The language of the letter is simple, taking on a rhetorical character only in certain isolated passages (Th1 2:19 f.; Th1 3:8 f.). It is not without picturesqueness (Th1 1:8, Th1 1:9; Th1 2:1, Th1 2:6, Th1 2:16, Th1 2:17, Th1 2:19; Th1 3:3, Th1 3:8, Th1 3:11; Th1 4:1, Th1 4:6, Th1 4:12; Th1 5:2, Th1 5:3, Th1 5:5, Th1 5:8, Th1 5:19). There is an occasional tendency to amplification (Th1 1:2 f., 8; Th1 2:11, Th1 2:13; Th1 3:2, Th1 3:7, Th1 3:9, Th1 3:10; Th1 3:1, Th1 3:3, Th1 3:5, 23, etc.), and to round off the ends of sentences with adverbial phrases (Th1 1:5, Th1 1:6; Th1 2:2, Th1 2:16, Th1 2:17; Th1 3:3, Th1 3:9, etc.). There is to be noted the frequent introduction of expressions which recognize the knowledge and remembrance of the writer's correspondents, as καθὼς οἴδατε even as ye know: also the forms of adjuration and comparison (Th1 2:5, Th1 2:10; Th1 3:6). A certain ruggedness and lack of symmetry in the structure of sentences appears at times (Th1 1:2 ff., Th1 1:8; Th1 2:10 ff., Th1 2:17 f., Th1 2:19 f.; Th1 4:1 f., Th1 4:3 ff.). The vocabulary is relatively small. Repetitions and similarities of expression occur.
There are no citations from the Old Testament, and no use of apocryphal writings can be shown. The mode of expression is thoroughly Pauline. The character of the Epistle does not lead us to expect many of the technical terms of the Pauline dogmatic; but such as we do find are Pauline, as ἐκλογή election; καλεῖν to call; ἅγιοι saints; ἁγιασμός sanctification; μὴ εἰδότες τὸν Θεόν not knowing God. There are also to be noted the characteristic play of words (Th1 2:4); paradox (Th1 1:6); mixed metaphor (Th1 5:5), and antithesis of prepositions (Th1 1:5; Th1 4:7; Th1 2:3, etc.). There are relatively few hapaxlegomena, some peculiar uses of words common in the New Testament; possibly a dozen words and modes of expression which appear only in the deutero-Pauline writings, and a few which are almost exclusively confined to the writings of Luke and the Epistle to the Hebrews.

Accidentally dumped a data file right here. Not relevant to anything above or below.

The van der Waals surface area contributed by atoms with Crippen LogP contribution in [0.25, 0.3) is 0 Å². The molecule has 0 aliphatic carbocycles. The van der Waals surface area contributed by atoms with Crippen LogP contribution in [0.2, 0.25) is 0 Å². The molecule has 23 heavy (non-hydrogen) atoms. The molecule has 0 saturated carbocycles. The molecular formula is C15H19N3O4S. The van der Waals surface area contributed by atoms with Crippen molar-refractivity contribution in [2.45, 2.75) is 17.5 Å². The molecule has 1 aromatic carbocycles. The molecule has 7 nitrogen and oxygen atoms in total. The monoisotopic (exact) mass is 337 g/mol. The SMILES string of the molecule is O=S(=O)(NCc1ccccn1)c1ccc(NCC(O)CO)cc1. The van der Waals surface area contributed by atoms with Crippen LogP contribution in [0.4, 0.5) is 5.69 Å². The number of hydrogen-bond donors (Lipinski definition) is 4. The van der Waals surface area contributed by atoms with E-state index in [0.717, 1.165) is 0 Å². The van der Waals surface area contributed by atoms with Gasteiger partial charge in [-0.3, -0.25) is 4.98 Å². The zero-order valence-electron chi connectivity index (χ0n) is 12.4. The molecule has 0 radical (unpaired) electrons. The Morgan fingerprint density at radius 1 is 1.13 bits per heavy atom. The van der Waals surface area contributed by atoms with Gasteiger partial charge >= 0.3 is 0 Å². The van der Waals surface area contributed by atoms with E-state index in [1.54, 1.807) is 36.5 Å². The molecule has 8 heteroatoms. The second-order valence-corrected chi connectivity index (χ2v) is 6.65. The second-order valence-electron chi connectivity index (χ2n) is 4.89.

The authenticity of the Epistle is generally conceded. It has been assailed by Baur, Steck, Holsten, and Loman.
The Second Epistle